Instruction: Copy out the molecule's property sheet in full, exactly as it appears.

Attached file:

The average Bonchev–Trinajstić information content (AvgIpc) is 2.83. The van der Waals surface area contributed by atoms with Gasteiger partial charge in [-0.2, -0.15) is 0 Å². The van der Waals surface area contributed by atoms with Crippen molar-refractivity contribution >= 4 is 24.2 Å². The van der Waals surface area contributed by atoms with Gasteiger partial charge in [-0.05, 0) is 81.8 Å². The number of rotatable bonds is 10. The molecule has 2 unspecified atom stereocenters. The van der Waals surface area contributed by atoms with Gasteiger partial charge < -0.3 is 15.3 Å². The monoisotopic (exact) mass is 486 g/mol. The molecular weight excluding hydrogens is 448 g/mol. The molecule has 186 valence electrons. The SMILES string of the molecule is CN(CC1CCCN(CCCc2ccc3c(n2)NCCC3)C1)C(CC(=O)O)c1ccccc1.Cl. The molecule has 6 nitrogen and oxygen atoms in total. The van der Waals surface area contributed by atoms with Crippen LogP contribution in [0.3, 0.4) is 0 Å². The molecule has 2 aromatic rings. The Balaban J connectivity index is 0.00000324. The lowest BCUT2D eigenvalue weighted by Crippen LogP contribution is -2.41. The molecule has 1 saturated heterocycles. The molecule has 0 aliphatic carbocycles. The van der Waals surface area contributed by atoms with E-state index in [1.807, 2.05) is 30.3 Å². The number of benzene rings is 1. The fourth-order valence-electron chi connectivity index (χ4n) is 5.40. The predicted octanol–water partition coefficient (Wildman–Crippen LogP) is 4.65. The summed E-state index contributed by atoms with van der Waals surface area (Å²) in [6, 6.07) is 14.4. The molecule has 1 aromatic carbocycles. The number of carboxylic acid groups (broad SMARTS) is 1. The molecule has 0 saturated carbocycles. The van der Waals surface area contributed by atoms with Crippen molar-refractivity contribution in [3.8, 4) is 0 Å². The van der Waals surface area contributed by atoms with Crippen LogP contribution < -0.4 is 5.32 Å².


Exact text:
The average Bonchev–Trinajstić information content (AvgIpc) is 2.83. The van der Waals surface area contributed by atoms with Gasteiger partial charge in [-0.2, -0.15) is 0 Å². The van der Waals surface area contributed by atoms with Crippen molar-refractivity contribution >= 4 is 24.2 Å². The van der Waals surface area contributed by atoms with Gasteiger partial charge in [-0.05, 0) is 81.8 Å². The number of rotatable bonds is 10. The molecule has 2 unspecified atom stereocenters. The van der Waals surface area contributed by atoms with Gasteiger partial charge < -0.3 is 15.3 Å². The monoisotopic (exact) mass is 486 g/mol. The molecular weight excluding hydrogens is 448 g/mol. The molecule has 186 valence electrons. The SMILES string of the molecule is CN(CC1CCCN(CCCc2ccc3c(n2)NCCC3)C1)C(CC(=O)O)c1ccccc1.Cl. The molecule has 6 nitrogen and oxygen atoms in total. The van der Waals surface area contributed by atoms with Crippen LogP contribution in [0.3, 0.4) is 0 Å². The molecule has 2 aromatic rings. The Balaban J connectivity index is 0.00000324. The lowest BCUT2D eigenvalue weighted by Crippen LogP contribution is -2.41. The molecule has 1 saturated heterocycles. The molecule has 0 aliphatic carbocycles. The van der Waals surface area contributed by atoms with E-state index in [1.807, 2.05) is 30.3 Å². The number of benzene rings is 1. The fourth-order valence-electron chi connectivity index (χ4n) is 5.40. The predicted octanol–water partition coefficient (Wildman–Crippen LogP) is 4.65. The summed E-state index contributed by atoms with van der Waals surface area (Å²) in [6, 6.07) is 14.4. The molecule has 1 aromatic carbocycles. The number of carboxylic acid groups (broad SMARTS) is 1. The molecule has 0 saturated carbocycles. The van der Waals surface area contributed by atoms with Crippen molar-refractivity contribution in [3.8, 4) is 0 Å². The van der Waals surface area contributed by atoms with Crippen LogP contribution < -0.4 is 5.32 Å².